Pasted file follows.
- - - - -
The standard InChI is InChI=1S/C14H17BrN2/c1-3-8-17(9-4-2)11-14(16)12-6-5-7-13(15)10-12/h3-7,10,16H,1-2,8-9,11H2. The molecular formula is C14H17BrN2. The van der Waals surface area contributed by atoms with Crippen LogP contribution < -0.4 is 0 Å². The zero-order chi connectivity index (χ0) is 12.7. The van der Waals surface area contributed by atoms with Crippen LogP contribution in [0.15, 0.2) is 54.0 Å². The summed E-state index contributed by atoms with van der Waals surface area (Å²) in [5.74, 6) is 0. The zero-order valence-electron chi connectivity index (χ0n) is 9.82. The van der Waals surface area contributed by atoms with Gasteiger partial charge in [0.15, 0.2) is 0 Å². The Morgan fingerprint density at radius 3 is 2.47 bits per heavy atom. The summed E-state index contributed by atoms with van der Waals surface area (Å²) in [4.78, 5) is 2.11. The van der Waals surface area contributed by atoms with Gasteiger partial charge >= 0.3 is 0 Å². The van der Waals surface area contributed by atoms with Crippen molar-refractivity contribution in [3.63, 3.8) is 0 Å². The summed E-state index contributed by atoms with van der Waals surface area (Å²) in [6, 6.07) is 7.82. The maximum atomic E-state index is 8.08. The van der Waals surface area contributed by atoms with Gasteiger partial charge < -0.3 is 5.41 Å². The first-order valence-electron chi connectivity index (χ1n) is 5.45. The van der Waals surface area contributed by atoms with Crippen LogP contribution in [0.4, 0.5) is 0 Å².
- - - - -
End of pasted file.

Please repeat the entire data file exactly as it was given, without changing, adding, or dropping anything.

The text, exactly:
The standard InChI is InChI=1S/C14H17BrN2/c1-3-8-17(9-4-2)11-14(16)12-6-5-7-13(15)10-12/h3-7,10,16H,1-2,8-9,11H2. The molecular formula is C14H17BrN2. The van der Waals surface area contributed by atoms with Crippen LogP contribution < -0.4 is 0 Å². The zero-order chi connectivity index (χ0) is 12.7. The van der Waals surface area contributed by atoms with Crippen LogP contribution in [0.15, 0.2) is 54.0 Å². The summed E-state index contributed by atoms with van der Waals surface area (Å²) in [5.74, 6) is 0. The zero-order valence-electron chi connectivity index (χ0n) is 9.82. The van der Waals surface area contributed by atoms with Gasteiger partial charge in [0.15, 0.2) is 0 Å². The Morgan fingerprint density at radius 3 is 2.47 bits per heavy atom. The summed E-state index contributed by atoms with van der Waals surface area (Å²) in [4.78, 5) is 2.11. The van der Waals surface area contributed by atoms with Gasteiger partial charge >= 0.3 is 0 Å². The van der Waals surface area contributed by atoms with Crippen molar-refractivity contribution in [3.63, 3.8) is 0 Å². The summed E-state index contributed by atoms with van der Waals surface area (Å²) in [6, 6.07) is 7.82. The maximum atomic E-state index is 8.08. The van der Waals surface area contributed by atoms with Gasteiger partial charge < -0.3 is 5.41 Å². The first-order valence-electron chi connectivity index (χ1n) is 5.45. The van der Waals surface area contributed by atoms with Crippen LogP contribution in [0.4, 0.5) is 0 Å².